The real value of this transmitter became evident when I added my pedal board to the rig. The difference in response and tone was nil with the Audix, and as a guitarist, the ability to walk around free, unencumbered by a cable, is truly liberating! Both 40 and 60 Series systems provided excellent range — more than 200 feet without a single dropout. 

Getting vocal
  I also put the 60 Series system through a vocal field test with a variety band in a medium-size club setting — about 350 people. The console was a Presonus StudioLive 24.4 feeding audio to JBL 515XT speakers — with subs and vocal wedges. The band's female lead vocalist had been using a comparable wireless mic for several years and agreed to try the Audix wireless for lead vocal. Setup was quick; I performed the frequency scan and sync without incident.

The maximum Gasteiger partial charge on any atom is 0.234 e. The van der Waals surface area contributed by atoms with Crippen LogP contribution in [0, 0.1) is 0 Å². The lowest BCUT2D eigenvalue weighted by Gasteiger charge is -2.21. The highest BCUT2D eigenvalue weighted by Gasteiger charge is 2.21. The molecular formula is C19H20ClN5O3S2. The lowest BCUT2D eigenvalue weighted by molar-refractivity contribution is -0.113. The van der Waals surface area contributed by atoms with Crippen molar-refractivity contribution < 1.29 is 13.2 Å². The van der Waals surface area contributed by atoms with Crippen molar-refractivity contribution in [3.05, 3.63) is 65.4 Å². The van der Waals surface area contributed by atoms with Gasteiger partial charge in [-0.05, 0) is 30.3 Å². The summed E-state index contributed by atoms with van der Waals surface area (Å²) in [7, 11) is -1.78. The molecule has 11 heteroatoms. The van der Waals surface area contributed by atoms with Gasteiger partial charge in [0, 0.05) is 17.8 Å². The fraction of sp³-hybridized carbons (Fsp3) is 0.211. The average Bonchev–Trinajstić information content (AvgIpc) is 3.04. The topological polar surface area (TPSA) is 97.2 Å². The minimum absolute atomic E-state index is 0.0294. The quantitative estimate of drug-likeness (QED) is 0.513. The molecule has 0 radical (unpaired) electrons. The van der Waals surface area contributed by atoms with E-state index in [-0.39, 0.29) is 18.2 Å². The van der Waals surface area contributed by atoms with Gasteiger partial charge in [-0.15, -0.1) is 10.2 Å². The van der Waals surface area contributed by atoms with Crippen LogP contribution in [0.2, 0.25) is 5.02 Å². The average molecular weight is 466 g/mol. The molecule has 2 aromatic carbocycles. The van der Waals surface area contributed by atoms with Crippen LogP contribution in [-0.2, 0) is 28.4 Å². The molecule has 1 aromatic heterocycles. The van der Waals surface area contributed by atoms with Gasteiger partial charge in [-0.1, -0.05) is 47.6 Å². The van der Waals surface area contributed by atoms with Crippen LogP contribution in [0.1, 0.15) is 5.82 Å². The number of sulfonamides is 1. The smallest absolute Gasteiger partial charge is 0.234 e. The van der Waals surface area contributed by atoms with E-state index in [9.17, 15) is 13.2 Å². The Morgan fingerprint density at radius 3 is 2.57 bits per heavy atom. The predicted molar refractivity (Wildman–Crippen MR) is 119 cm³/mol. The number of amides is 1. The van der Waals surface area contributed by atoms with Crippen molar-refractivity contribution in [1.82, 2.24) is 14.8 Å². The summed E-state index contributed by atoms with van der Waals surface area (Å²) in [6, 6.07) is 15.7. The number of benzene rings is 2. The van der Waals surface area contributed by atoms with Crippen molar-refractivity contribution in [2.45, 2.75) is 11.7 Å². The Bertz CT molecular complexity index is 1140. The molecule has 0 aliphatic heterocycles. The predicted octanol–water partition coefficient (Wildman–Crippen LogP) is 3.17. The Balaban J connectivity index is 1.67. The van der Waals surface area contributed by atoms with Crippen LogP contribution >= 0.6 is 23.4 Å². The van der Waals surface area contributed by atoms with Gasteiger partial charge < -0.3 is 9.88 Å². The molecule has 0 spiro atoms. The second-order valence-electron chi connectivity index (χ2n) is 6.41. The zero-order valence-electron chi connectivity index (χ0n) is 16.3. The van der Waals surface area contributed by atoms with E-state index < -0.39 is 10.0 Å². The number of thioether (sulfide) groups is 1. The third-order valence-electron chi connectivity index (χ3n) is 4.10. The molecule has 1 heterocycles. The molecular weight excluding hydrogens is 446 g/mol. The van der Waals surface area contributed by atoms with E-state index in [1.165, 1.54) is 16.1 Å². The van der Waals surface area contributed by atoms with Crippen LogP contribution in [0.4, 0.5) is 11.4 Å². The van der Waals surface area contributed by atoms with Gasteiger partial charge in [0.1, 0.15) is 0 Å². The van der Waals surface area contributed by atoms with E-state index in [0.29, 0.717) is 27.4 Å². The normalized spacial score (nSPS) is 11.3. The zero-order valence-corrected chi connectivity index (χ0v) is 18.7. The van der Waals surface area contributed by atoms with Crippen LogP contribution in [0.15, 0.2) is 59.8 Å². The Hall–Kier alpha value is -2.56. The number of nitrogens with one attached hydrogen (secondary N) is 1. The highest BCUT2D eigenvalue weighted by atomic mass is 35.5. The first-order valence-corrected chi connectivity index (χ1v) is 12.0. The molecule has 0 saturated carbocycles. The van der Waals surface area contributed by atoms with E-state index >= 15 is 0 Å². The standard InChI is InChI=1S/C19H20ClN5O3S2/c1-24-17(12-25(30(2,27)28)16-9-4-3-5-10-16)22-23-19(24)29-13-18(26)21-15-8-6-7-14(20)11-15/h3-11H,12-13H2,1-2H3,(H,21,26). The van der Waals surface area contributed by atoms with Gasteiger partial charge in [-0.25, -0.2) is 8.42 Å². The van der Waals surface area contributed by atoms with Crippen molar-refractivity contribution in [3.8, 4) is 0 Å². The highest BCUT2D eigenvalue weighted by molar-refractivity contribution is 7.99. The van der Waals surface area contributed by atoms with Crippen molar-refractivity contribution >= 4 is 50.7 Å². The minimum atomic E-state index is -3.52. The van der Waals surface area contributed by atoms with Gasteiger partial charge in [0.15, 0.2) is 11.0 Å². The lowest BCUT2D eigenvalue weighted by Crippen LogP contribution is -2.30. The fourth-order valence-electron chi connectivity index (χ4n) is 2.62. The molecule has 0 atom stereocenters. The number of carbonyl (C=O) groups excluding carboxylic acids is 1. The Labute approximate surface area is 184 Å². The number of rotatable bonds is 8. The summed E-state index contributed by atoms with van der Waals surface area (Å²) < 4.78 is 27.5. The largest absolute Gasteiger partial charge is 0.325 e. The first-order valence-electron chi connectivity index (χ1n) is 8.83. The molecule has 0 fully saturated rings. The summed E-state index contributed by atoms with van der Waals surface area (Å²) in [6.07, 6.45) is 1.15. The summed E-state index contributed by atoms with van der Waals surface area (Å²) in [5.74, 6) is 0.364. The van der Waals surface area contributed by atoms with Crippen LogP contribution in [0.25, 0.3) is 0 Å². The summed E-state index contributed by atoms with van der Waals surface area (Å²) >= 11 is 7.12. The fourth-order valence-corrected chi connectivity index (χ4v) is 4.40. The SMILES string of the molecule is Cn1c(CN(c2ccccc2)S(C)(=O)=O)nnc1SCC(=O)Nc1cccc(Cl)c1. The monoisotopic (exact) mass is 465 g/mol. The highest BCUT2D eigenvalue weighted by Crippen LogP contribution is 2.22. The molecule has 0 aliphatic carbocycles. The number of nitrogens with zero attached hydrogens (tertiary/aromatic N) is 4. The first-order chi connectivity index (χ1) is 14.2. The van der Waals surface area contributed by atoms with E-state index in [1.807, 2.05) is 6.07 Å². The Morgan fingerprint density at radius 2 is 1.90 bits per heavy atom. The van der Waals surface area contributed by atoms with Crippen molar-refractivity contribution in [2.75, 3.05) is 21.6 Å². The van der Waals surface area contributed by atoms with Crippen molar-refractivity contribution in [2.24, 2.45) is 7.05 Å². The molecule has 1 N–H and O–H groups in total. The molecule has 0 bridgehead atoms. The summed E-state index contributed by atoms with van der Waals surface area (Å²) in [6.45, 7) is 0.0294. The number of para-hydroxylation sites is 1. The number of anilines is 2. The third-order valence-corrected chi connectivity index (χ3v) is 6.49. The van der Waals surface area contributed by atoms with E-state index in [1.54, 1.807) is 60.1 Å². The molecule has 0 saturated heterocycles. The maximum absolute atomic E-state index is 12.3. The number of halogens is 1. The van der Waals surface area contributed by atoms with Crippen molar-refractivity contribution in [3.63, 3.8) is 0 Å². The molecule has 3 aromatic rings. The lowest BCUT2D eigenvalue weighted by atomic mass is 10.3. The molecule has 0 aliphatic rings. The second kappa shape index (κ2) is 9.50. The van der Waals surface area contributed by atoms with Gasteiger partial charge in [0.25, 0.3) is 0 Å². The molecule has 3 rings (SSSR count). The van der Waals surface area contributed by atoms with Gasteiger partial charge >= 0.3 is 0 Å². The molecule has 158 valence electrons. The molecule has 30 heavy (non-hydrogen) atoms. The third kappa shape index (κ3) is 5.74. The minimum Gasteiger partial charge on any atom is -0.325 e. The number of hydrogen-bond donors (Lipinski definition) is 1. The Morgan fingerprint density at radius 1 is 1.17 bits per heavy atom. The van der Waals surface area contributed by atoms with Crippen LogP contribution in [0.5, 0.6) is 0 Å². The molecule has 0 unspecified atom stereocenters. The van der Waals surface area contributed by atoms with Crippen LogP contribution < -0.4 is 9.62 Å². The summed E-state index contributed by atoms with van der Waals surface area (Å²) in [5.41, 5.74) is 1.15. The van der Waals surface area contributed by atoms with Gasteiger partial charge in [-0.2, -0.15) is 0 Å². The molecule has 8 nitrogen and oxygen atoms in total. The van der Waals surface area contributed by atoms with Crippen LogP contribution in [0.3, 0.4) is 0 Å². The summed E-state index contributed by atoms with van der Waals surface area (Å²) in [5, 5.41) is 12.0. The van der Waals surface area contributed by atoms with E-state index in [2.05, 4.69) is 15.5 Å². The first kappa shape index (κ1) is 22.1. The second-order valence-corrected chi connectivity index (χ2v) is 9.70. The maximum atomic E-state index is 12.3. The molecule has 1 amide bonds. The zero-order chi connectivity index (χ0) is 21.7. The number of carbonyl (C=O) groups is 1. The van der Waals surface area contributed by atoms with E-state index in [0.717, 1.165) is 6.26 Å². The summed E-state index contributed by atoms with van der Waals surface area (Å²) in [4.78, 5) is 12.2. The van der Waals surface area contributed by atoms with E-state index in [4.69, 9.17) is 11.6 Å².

The real value of this transmitter became evident when I added my pedal board to the rig. The difference in response and tone was nil with the Audix, and as a guitarist, the ability to walk around free, unencumbered by a cable, is truly liberating! Both 40 and 60 Series systems provided excellent range — more than 200 feet without a single dropout.

  The handheld transmitter exhibited excellent feedback rejection. Even when the singer was directly in front of the mains there was little to no feedback. In this setting, the OM5 wireless transmitter proved to be clear and open sounding with impressive high-frequency response and dynamic range. The band's sound man (a big fan of Audix's legendary OM5 dynamic microphone) was quite impressed with the Audix wireless OM5 and its “openness and clarity.” 
  The singer, who was used to being vocally processed with compression in the vocal channel, was shocked at how different she sounded using the Audix rig. Since she relied on extensive compression from her normal wireless to handle her typical live vocal performances, it took her a bit of time to get use to the much-more natural, live, dynamic audio quality of her voice through the Audix system. Her vocal really opened up.